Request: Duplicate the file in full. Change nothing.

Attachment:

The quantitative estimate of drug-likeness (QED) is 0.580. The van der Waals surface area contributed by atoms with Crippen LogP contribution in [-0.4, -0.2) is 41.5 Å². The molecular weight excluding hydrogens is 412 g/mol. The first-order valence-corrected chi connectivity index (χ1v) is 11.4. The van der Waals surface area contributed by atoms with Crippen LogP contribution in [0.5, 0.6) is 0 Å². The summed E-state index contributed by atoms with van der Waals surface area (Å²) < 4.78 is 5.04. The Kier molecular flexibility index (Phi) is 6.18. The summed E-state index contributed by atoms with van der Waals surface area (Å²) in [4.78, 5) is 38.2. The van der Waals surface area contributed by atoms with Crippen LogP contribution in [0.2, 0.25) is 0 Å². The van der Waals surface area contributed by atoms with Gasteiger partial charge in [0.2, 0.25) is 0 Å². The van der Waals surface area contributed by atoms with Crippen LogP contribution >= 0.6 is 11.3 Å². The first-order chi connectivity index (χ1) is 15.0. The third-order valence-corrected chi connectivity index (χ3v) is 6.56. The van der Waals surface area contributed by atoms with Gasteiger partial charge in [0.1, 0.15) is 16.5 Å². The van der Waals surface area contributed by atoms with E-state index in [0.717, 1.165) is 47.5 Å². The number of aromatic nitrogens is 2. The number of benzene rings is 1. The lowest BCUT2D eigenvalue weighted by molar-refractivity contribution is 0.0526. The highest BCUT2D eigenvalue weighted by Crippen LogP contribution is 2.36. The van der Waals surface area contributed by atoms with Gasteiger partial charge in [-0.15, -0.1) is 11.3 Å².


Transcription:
The quantitative estimate of drug-likeness (QED) is 0.580. The van der Waals surface area contributed by atoms with Crippen LogP contribution in [-0.4, -0.2) is 41.5 Å². The molecular weight excluding hydrogens is 412 g/mol. The first-order valence-corrected chi connectivity index (χ1v) is 11.4. The van der Waals surface area contributed by atoms with Crippen LogP contribution in [0.5, 0.6) is 0 Å². The summed E-state index contributed by atoms with van der Waals surface area (Å²) < 4.78 is 5.04. The Kier molecular flexibility index (Phi) is 6.18. The summed E-state index contributed by atoms with van der Waals surface area (Å²) in [4.78, 5) is 38.2. The van der Waals surface area contributed by atoms with Crippen LogP contribution in [0.2, 0.25) is 0 Å². The van der Waals surface area contributed by atoms with Gasteiger partial charge in [0.2, 0.25) is 0 Å². The van der Waals surface area contributed by atoms with Crippen LogP contribution >= 0.6 is 11.3 Å². The first-order chi connectivity index (χ1) is 15.0. The third-order valence-corrected chi connectivity index (χ3v) is 6.56. The van der Waals surface area contributed by atoms with Gasteiger partial charge in [0.1, 0.15) is 16.5 Å². The van der Waals surface area contributed by atoms with E-state index in [0.717, 1.165) is 47.5 Å². The number of aromatic nitrogens is 2. The number of benzene rings is 1. The lowest BCUT2D eigenvalue weighted by molar-refractivity contribution is 0.0526. The highest BCUT2D eigenvalue weighted by Crippen LogP contribution is 2.36. The van der Waals surface area contributed by atoms with Gasteiger partial charge in [-0.15, -0.1) is 11.3 Å².